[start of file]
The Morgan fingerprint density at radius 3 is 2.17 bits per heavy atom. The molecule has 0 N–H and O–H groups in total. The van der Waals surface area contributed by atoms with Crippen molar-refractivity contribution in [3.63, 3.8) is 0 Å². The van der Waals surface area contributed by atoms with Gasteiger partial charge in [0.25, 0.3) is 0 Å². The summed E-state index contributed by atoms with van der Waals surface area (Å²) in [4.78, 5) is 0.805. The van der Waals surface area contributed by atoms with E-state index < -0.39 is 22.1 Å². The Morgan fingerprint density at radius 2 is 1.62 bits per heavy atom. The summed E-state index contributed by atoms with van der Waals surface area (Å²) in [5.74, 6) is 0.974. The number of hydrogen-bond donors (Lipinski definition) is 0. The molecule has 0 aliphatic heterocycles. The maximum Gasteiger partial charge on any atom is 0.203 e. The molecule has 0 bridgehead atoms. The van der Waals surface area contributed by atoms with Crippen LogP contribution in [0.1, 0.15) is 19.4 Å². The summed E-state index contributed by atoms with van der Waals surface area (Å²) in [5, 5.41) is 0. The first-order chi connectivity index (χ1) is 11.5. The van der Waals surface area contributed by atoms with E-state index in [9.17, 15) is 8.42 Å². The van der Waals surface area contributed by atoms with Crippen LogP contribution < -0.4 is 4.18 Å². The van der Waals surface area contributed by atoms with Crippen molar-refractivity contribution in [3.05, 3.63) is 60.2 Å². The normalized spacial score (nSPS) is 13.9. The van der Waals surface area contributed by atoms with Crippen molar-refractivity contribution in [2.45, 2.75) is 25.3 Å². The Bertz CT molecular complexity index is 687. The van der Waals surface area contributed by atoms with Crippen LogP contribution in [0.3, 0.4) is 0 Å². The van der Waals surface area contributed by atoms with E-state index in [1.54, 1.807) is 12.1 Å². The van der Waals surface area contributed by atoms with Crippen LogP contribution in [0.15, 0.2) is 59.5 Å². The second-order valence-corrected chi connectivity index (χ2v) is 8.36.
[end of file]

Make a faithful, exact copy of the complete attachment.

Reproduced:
The Morgan fingerprint density at radius 3 is 2.17 bits per heavy atom. The molecule has 0 N–H and O–H groups in total. The van der Waals surface area contributed by atoms with Crippen molar-refractivity contribution in [3.63, 3.8) is 0 Å². The van der Waals surface area contributed by atoms with Gasteiger partial charge in [0.25, 0.3) is 0 Å². The summed E-state index contributed by atoms with van der Waals surface area (Å²) in [4.78, 5) is 0.805. The van der Waals surface area contributed by atoms with E-state index < -0.39 is 22.1 Å². The Morgan fingerprint density at radius 2 is 1.62 bits per heavy atom. The summed E-state index contributed by atoms with van der Waals surface area (Å²) in [5.74, 6) is 0.974. The number of hydrogen-bond donors (Lipinski definition) is 0. The molecule has 0 aliphatic heterocycles. The maximum Gasteiger partial charge on any atom is 0.203 e. The molecule has 0 bridgehead atoms. The van der Waals surface area contributed by atoms with Crippen LogP contribution in [0.1, 0.15) is 19.4 Å². The summed E-state index contributed by atoms with van der Waals surface area (Å²) in [5, 5.41) is 0. The first-order chi connectivity index (χ1) is 11.5. The van der Waals surface area contributed by atoms with E-state index in [9.17, 15) is 8.42 Å². The van der Waals surface area contributed by atoms with Crippen LogP contribution < -0.4 is 4.18 Å². The van der Waals surface area contributed by atoms with Crippen molar-refractivity contribution in [3.05, 3.63) is 60.2 Å². The normalized spacial score (nSPS) is 13.9. The van der Waals surface area contributed by atoms with Crippen molar-refractivity contribution in [2.45, 2.75) is 25.3 Å². The Bertz CT molecular complexity index is 687. The van der Waals surface area contributed by atoms with Crippen LogP contribution in [0.3, 0.4) is 0 Å². The van der Waals surface area contributed by atoms with E-state index in [1.54, 1.807) is 12.1 Å². The van der Waals surface area contributed by atoms with Crippen LogP contribution in [0.15, 0.2) is 59.5 Å². The second-order valence-corrected chi connectivity index (χ2v) is 8.36.